This is the most amazing time ever to be alive, according to the foreword of Exponential Organizations. Author Salim Ismail, founding executive director of Singularity University, states that everything will change as a result of technological developments. He warns that no organisation can escape new competition. Neither age nor size, reputation or current sales figures can guarantee that you will still be here tomorrow. Those who stand still will be swept away by Exponential Organizations (ExOs). An ExO is an organisation that has an exponential growth curve thanks to the full implementation of communities, big data, smart algorithms and new technologies, among others. Examples include Airbnb, Uber, Quirky, Haier and Waze.

Should we be worried?

Large, unwieldy organisations should be. They are less agile and therefore vulnerable to fundamental changes. However, it is possible to turn your company into an ExO or to start a new one yourself. This requires the courage to take risks and to develop completely new products and services. Constant experimentation and adaptation are the only way to survive in a changing environment. Companies need to fundamentally change the way they are organised. ExOs are characterised by a greater degree of self-organisation and much more efficient use of data, ICT and manpower.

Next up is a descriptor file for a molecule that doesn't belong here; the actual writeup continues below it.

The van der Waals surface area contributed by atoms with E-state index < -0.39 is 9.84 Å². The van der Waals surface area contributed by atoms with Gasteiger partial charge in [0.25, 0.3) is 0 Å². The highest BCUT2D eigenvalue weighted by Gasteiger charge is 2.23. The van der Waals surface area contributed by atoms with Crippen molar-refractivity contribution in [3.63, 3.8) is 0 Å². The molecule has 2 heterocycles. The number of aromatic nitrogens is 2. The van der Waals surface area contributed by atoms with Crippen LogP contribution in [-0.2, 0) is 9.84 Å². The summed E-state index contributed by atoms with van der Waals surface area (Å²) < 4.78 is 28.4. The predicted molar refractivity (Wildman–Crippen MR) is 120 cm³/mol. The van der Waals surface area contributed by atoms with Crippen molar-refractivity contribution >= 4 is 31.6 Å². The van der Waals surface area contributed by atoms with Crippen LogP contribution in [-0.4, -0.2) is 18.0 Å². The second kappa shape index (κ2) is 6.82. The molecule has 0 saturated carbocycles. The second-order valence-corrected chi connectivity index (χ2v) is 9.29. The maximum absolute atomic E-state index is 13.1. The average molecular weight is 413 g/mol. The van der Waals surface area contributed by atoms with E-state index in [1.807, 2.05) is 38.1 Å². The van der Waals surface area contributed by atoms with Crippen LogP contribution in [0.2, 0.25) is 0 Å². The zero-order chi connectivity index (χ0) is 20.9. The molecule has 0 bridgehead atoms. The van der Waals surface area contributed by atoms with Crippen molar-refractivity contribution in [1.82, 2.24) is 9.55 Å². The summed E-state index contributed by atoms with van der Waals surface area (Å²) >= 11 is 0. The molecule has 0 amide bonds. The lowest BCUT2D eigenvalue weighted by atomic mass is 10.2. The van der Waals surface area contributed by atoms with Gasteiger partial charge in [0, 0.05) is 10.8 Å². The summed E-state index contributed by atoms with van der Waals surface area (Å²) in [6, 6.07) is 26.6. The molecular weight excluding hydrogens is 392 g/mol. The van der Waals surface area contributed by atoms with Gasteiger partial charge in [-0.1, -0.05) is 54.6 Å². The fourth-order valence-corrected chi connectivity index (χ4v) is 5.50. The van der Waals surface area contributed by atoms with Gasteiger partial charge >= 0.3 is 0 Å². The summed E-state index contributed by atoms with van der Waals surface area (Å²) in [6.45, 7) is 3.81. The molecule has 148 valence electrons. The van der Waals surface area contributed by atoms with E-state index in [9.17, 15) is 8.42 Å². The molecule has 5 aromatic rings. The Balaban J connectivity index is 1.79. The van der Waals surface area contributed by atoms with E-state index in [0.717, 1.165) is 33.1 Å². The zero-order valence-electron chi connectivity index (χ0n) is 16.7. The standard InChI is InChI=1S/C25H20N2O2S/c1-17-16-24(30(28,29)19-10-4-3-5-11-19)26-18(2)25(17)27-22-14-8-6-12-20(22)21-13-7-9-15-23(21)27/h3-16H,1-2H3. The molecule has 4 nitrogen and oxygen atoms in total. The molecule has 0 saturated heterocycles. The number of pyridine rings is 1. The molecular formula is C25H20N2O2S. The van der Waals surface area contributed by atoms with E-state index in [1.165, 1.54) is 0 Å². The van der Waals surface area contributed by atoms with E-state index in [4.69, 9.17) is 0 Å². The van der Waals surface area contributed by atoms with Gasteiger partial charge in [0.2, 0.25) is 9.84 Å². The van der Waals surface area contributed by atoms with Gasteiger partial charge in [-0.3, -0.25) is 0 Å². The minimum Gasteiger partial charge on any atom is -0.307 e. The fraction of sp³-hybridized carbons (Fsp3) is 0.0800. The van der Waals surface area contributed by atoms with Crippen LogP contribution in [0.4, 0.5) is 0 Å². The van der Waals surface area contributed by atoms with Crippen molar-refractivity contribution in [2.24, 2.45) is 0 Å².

What is a good strategy?

Large organisations that want to become ExOs should start working with small, autonomous innovation units reporting directly to the CEO ­– renamed ‘chief exponential officer’ by Ismail. He cites the Chinese white goods giant Haier (formerly Qingdao) as a good example of an ExO which has evolved out of a large company. CEO Zhang Ruimin has transformed the Chinese company from a centralised organisation with 80,000 employees into 2,000 self-managing teams (ZZJYTs) responsible for their own sales and earnings. Any employee, supplier or client can suggest new products. The company uses a community management system to encourage hundreds of thousands of users to provide feedback. Employees, suppliers and clients decide together which product ideas will receive funding. Anyone in the company who puts forward a winning idea is made leader of a unit. Every three months colleagues vote on whether the leader should be allowed to stay. This system has made Haier the most valuable brand in China, with sales that have quadrupled in 14 years.

Read an interview with Salim Ismail on ING World.

Time in which we close our eyes to unpredictable disasters

Nassim Nicholas Taleb, ‘Antifragile, Things that Gain from Disorder’, Random House, 2012

To what extent are these times changeable /different?